Making the Invisible Visible: Röntgen's Mysterious X Rays
Amateur scientists who traveled from town to town in the mid-nineteenth century delighted audiences by showing them the ancestor of the neon sign: the air was pumped out of a glass tube with platinum wires embedded in opposite ends, and the interior was made to glow in lively patterns when a high voltage was run across the wires. Transfixed by the fluorescence, the lecturers had however absolutely no idea what caused the electrical excitation in the vacuum tube.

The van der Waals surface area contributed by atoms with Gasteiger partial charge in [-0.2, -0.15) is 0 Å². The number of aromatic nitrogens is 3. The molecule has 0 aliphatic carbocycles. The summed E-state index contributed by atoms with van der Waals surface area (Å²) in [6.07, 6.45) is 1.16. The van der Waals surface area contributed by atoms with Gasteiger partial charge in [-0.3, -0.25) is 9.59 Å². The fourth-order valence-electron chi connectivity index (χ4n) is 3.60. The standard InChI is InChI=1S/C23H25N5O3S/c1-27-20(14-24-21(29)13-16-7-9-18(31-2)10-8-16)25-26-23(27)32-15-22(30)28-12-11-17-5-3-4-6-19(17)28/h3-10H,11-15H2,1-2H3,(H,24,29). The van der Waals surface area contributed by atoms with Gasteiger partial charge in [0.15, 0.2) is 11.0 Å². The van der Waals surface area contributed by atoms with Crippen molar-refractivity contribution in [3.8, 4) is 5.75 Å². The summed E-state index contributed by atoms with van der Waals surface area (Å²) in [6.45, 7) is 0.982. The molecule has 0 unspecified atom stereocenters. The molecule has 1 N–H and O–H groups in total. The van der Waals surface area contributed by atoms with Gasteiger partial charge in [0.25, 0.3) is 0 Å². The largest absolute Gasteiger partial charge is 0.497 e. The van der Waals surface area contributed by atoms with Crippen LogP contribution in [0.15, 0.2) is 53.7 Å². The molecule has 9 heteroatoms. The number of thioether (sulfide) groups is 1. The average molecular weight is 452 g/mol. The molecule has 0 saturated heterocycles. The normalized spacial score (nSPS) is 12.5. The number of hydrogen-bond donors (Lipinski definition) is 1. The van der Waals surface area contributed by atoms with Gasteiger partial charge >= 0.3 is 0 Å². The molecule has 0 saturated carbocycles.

Become a member or log in to view the full text of this article.
OSA Members get the full text of Optics & Photonics News, plus a variety of other member benefits.